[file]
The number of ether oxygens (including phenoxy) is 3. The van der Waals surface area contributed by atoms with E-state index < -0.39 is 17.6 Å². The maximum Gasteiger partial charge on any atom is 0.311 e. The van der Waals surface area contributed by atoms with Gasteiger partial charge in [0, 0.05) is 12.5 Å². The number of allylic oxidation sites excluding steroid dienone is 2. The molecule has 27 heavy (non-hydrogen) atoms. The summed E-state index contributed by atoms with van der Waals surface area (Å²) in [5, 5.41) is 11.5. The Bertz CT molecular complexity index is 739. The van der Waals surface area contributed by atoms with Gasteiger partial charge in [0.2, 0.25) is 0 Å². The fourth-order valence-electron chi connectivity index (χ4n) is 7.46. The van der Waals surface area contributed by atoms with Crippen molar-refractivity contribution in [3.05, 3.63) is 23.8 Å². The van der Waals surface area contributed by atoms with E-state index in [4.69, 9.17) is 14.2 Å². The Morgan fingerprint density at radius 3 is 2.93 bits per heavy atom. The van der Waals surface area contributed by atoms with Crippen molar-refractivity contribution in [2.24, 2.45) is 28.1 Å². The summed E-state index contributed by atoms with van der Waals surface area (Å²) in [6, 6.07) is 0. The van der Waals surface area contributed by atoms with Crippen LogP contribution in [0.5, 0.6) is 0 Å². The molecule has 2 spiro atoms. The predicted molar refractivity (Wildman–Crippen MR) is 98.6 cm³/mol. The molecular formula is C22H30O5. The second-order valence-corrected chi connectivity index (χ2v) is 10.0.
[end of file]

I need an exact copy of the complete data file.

The number of ether oxygens (including phenoxy) is 3. The van der Waals surface area contributed by atoms with E-state index < -0.39 is 17.6 Å². The maximum Gasteiger partial charge on any atom is 0.311 e. The van der Waals surface area contributed by atoms with Gasteiger partial charge in [0, 0.05) is 12.5 Å². The number of allylic oxidation sites excluding steroid dienone is 2. The molecule has 27 heavy (non-hydrogen) atoms. The summed E-state index contributed by atoms with van der Waals surface area (Å²) in [5, 5.41) is 11.5. The Bertz CT molecular complexity index is 739. The van der Waals surface area contributed by atoms with Gasteiger partial charge in [0.2, 0.25) is 0 Å². The fourth-order valence-electron chi connectivity index (χ4n) is 7.46. The van der Waals surface area contributed by atoms with Crippen molar-refractivity contribution in [3.05, 3.63) is 23.8 Å². The van der Waals surface area contributed by atoms with E-state index in [4.69, 9.17) is 14.2 Å². The Morgan fingerprint density at radius 3 is 2.93 bits per heavy atom. The van der Waals surface area contributed by atoms with Crippen molar-refractivity contribution in [2.24, 2.45) is 28.1 Å². The summed E-state index contributed by atoms with van der Waals surface area (Å²) in [6, 6.07) is 0. The van der Waals surface area contributed by atoms with Crippen LogP contribution in [0.5, 0.6) is 0 Å². The molecule has 2 spiro atoms. The predicted molar refractivity (Wildman–Crippen MR) is 98.6 cm³/mol. The molecular formula is C22H30O5. The second-order valence-corrected chi connectivity index (χ2v) is 10.0.